You’re working on a project and feeling uninspired. Some of the solutions to this problem may include activities that don’t sound very responsible, such as gossiping with your colleague, procrastinating, waiting until you’re drowsy to think about it again.
In fact, while many consider creativity to be inherent in some people – and hopeless in others – Jonah Lehrer, author and neuroscience specialist, writes that creativity can be encouraged by adopting some new habits. His new book, Imagine: How Creativity Works (recently excerpted by The Wall Street Journal), considers virtually every type of creative activity from mathematics breakthroughs to successful ad campaigns.
“Creativity can seem like magic,” Lehrer writes. “We look at people like Steve Jobs and Bob Dylan, and we conclude that they must possess supernatural powers denied to mere mortals like us […] They’re ‘creative types.’ We’re not. But creativity is not magic, and there’s no such thing as a creative type.”
In fact, he says, anyone can learn to be creative and get better at it. New research is emerging, showing the “surprisingly concrete” ways in which people develop the creativity to invent world-changing products or solve the toughest problems.
Consider the idea of “cross-pollination” outside your own area of expertise when it comes to solving thorny problems, Lehrer says. Arthur Fry, an engineer at 3M in the paper products division, combined the memory of a lecture he’d attended on weak adhesives with the frustrating problem of the bookmarks that slipped out of his hymnal in church choir practice. And a reusable bookmark (the Post-It Note) was born.
Some of the other creativity shortcuts Lehrer suggests include:
Surrounding yourself with the color blue. A 2009 study found that subjects solved twice as many insight puzzles when surrounded by the color, versus red – a better backdrop for people solving analytic problems.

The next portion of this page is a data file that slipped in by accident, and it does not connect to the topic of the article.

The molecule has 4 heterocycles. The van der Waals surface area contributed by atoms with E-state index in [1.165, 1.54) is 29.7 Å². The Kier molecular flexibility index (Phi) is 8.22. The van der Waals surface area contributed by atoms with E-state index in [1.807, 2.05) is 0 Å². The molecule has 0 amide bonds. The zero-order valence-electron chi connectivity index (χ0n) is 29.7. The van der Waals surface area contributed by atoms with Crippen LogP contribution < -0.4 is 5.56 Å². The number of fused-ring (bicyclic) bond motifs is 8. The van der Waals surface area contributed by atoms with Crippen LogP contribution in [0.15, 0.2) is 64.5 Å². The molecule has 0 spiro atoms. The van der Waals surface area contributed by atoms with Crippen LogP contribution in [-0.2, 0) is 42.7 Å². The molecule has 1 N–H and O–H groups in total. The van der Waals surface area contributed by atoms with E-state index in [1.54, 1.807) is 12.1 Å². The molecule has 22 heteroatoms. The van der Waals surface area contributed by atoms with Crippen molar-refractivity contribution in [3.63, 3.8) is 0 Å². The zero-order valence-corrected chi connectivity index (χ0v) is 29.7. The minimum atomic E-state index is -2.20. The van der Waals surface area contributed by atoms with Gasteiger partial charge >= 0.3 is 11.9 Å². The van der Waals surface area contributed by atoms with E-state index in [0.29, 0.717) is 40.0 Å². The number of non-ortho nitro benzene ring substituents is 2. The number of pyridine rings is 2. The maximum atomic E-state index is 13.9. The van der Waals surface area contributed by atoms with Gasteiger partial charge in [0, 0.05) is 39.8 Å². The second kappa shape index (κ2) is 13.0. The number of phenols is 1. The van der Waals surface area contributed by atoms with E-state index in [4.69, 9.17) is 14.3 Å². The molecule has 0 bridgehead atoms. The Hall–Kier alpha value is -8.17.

Getting groggy. People at their least alert time of day (like a night person early in the morning) often perform better on creative puzzles.
Daydreaming. Research shows that people who daydream more score higher on various creativity tests.
Watching something funny. When people watch a short video of stand-up comedy, they solve about 20 percent more insight puzzles.
Changing venues. All those folks working part of the day at your local Starbucks might be on to something: A new study showed that volunteers performed better on creativity tests when they were seated outside a 5-foot-square workspace, perhaps because they internalized the metaphor of thinking outside the box (read: cubicle).
Traveling. Experiencing another culture leads to valuable open-mindedness, Lehrer says. The example: Fashion directors who have lived in many countries produce clothing that their peers rate as more creative.
Of course, Lehrer writes, solving problems is sometimes simply a matter of continuing to hack away at them. While a relaxing shower can lead to epiphany, he says, “Sometimes we just need to keep on working, resisting the temptation of a beer-fueled nap.” But what’s your take? Do you think that we all have a responsibility to train our creative muscles, or that true creativity is an inherent gift?